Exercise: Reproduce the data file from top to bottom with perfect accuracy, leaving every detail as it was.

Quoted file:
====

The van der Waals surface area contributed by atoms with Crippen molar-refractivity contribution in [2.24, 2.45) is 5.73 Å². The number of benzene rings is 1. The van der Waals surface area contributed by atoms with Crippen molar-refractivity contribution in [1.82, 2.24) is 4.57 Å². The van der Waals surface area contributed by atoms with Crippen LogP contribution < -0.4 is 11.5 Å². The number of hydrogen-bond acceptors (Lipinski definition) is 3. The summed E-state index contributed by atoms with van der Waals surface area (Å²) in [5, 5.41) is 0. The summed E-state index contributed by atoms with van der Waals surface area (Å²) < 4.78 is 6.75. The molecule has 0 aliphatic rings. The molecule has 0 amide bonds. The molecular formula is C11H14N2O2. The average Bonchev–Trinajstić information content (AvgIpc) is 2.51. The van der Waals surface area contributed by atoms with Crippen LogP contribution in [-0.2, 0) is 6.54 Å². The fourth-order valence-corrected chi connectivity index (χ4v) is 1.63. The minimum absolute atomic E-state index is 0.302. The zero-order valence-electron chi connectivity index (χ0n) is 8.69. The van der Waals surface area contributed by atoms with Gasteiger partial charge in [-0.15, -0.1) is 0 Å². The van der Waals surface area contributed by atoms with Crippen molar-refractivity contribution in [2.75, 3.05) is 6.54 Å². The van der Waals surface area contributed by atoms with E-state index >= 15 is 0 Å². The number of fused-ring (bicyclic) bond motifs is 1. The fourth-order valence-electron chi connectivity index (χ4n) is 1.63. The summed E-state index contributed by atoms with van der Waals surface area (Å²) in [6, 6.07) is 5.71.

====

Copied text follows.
The van der Waals surface area contributed by atoms with Crippen molar-refractivity contribution in [2.24, 2.45) is 5.73 Å². The number of benzene rings is 1. The van der Waals surface area contributed by atoms with Crippen molar-refractivity contribution in [1.82, 2.24) is 4.57 Å². The van der Waals surface area contributed by atoms with Crippen LogP contribution < -0.4 is 11.5 Å². The number of hydrogen-bond acceptors (Lipinski definition) is 3. The summed E-state index contributed by atoms with van der Waals surface area (Å²) in [5, 5.41) is 0. The summed E-state index contributed by atoms with van der Waals surface area (Å²) < 4.78 is 6.75. The molecule has 0 aliphatic rings. The molecule has 0 amide bonds. The molecular formula is C11H14N2O2. The average Bonchev–Trinajstić information content (AvgIpc) is 2.51. The van der Waals surface area contributed by atoms with Crippen LogP contribution in [-0.2, 0) is 6.54 Å². The fourth-order valence-corrected chi connectivity index (χ4v) is 1.63. The minimum absolute atomic E-state index is 0.302. The zero-order valence-electron chi connectivity index (χ0n) is 8.69. The van der Waals surface area contributed by atoms with Gasteiger partial charge in [-0.15, -0.1) is 0 Å². The van der Waals surface area contributed by atoms with Crippen molar-refractivity contribution in [2.75, 3.05) is 6.54 Å². The van der Waals surface area contributed by atoms with E-state index >= 15 is 0 Å². The number of fused-ring (bicyclic) bond motifs is 1. The fourth-order valence-electron chi connectivity index (χ4n) is 1.63. The summed E-state index contributed by atoms with van der Waals surface area (Å²) in [6, 6.07) is 5.71.